11. I found your post after googling water wipes reactions; I used them for the first time tonight and my face is burning and covered in a rash; needless to say I will stop using these on my toddler x

  12. Hi, I’m amazed they can say the wipes are 99 percent water as the tissues themselves aren’t woven from water and they are the main constituent surely? These really worry me as by the time you can see mould it’s already infested everything.
    I’m interested to see if any microbial tests over time after opening have been carried out? Surely those should be done before they are for sale but, like you I’m worried about harmful bacteria and fungi growing on them.
    Very worried.

  13. Thanks for your information. We have been using these wipes for almost 2 years with our son, and they have been great for us. I prefer a cotton cloth, but sometimes I need a disposable wipe. My daughters had diaper infections at least a couple, but I am happy to say my son has never had one. I liked the ingredients of these, and that they lacked the usual preservatives. I have been really happy so far, and haven’t had any issues.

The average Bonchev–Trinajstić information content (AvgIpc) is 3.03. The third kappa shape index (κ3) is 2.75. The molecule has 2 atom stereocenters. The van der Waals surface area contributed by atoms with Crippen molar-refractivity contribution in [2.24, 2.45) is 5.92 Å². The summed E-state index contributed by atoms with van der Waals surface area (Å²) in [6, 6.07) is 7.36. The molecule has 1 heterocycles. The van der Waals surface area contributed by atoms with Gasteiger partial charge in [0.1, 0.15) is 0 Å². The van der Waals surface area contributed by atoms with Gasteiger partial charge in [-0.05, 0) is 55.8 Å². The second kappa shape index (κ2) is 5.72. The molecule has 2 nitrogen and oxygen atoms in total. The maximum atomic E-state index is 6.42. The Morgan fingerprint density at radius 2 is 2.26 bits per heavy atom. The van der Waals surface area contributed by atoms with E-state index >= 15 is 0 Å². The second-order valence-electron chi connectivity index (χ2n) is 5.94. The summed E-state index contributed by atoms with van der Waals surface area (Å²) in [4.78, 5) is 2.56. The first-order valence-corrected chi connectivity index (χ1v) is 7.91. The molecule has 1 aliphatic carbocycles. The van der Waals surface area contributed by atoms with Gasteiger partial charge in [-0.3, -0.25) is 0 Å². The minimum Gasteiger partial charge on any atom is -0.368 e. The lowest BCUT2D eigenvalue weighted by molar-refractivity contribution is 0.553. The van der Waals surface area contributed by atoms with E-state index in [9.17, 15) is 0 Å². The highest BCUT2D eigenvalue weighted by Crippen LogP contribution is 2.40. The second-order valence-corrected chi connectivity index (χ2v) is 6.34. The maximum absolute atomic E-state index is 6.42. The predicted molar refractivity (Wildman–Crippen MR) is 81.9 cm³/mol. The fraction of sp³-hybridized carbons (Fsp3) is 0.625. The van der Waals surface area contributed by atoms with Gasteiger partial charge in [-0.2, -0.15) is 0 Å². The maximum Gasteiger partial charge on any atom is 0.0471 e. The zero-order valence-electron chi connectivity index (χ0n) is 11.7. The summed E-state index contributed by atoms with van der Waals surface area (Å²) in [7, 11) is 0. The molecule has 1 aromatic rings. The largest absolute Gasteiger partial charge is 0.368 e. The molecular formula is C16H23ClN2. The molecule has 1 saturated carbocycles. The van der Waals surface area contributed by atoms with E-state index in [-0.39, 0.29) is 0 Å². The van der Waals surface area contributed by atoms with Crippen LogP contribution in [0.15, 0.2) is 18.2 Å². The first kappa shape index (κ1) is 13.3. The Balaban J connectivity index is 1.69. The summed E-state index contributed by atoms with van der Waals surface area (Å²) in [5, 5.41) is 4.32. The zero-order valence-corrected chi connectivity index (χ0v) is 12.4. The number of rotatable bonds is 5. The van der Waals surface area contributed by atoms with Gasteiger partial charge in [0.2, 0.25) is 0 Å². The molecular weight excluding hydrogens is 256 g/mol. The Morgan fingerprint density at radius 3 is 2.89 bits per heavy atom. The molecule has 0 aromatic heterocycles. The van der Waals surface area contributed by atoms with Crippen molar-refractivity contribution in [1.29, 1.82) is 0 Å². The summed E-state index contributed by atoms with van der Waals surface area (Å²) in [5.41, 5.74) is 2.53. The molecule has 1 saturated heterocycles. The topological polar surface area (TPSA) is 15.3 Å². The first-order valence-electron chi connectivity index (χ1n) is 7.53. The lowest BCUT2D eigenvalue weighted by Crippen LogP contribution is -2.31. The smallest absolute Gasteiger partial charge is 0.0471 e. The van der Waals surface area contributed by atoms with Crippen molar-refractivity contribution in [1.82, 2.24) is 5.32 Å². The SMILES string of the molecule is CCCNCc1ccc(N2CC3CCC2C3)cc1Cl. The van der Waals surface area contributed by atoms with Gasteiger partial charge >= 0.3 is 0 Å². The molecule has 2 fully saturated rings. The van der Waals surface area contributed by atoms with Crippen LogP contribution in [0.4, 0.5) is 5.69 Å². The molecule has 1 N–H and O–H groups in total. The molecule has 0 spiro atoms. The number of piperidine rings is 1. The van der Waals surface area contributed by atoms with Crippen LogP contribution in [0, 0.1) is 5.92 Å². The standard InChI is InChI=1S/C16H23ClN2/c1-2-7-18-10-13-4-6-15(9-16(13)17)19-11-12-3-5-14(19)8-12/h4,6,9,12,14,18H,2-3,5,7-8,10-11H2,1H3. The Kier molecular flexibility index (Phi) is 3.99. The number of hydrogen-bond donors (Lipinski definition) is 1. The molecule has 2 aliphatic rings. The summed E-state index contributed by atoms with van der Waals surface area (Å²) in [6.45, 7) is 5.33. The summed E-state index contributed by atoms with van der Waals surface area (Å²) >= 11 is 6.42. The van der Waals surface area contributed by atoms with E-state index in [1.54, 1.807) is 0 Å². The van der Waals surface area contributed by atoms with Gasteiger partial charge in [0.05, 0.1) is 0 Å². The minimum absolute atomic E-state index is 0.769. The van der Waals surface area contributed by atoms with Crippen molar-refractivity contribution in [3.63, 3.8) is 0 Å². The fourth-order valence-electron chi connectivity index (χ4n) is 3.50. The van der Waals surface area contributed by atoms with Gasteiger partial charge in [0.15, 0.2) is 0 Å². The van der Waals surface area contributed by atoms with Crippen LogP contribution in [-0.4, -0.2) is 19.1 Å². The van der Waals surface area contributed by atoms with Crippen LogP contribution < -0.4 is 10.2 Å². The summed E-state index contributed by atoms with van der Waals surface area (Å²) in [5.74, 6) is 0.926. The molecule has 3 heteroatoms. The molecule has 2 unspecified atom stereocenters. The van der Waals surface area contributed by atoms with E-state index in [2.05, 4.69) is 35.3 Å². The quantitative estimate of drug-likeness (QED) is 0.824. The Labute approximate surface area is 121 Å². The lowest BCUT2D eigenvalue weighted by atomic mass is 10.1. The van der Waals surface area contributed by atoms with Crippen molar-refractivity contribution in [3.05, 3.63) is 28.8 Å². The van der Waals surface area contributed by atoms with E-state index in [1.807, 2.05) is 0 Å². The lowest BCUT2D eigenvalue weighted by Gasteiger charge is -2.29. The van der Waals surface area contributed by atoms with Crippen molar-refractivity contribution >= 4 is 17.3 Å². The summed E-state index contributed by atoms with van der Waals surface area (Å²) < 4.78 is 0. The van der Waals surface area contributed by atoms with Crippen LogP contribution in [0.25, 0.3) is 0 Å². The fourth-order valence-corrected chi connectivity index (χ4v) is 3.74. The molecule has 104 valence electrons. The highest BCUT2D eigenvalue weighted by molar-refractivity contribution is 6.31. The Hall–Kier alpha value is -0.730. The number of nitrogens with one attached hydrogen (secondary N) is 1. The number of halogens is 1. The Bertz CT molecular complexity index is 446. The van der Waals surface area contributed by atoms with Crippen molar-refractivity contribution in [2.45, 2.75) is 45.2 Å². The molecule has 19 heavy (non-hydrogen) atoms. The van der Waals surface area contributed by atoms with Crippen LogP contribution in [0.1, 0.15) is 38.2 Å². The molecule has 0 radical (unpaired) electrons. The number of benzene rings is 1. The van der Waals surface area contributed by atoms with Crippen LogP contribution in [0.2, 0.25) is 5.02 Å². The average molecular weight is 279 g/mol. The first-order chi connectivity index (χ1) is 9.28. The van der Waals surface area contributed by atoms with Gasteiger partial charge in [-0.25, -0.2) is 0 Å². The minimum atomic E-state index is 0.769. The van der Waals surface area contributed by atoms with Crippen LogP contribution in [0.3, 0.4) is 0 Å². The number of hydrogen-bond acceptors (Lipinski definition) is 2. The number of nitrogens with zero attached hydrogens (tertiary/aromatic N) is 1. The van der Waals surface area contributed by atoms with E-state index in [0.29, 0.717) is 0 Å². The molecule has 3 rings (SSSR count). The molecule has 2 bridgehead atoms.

14. Diaper rash necessity

    I swear by these when baby has a diaper rash. She doesn’t scream like other wipes with a rash, and I noticed doesn’t get as red. Packaging feels different so I believe packaging helps preserve them I never put them in my dispenser for this reason. My doctor said was a great move to use these while she still has a rash. I understand what writer means about bacteria but realistically grabbing a napkin and wetting it woukd produce just

  15. When my baby was 3 weeks old and she had a really really bad diaper rash i had no idea what happened because we kept up on every diaper change and made sure i put cream right when i saw a red spot. Anyways i was looking up each and every way to cure it ASAP because i didnt want to see my babygirl in pain. First time mommy so i was freaking out and internet doesnt really help. So i asked my sister and she said use max strength desitin and change your wipes and diapers. I chose the waterwipes because i figured they were the most pure and simple. And i have sensitive skin myself so i knew that the waterwipes would most likely be best. I chose the 60 pack so that i wouldnt waste any money. Once i started using them it made a big big biiigg difference. And your right you really have to be careful to keep them clean especially with a fussy baby thats pooped or peed. But if i touch one under the first that i grabbed i grab it and use it immediately just to be sure shes getting the cleanest wipe next. Anyway been using them ever since and they have really been a godsend make sure you use them as directed and you’ll be fine.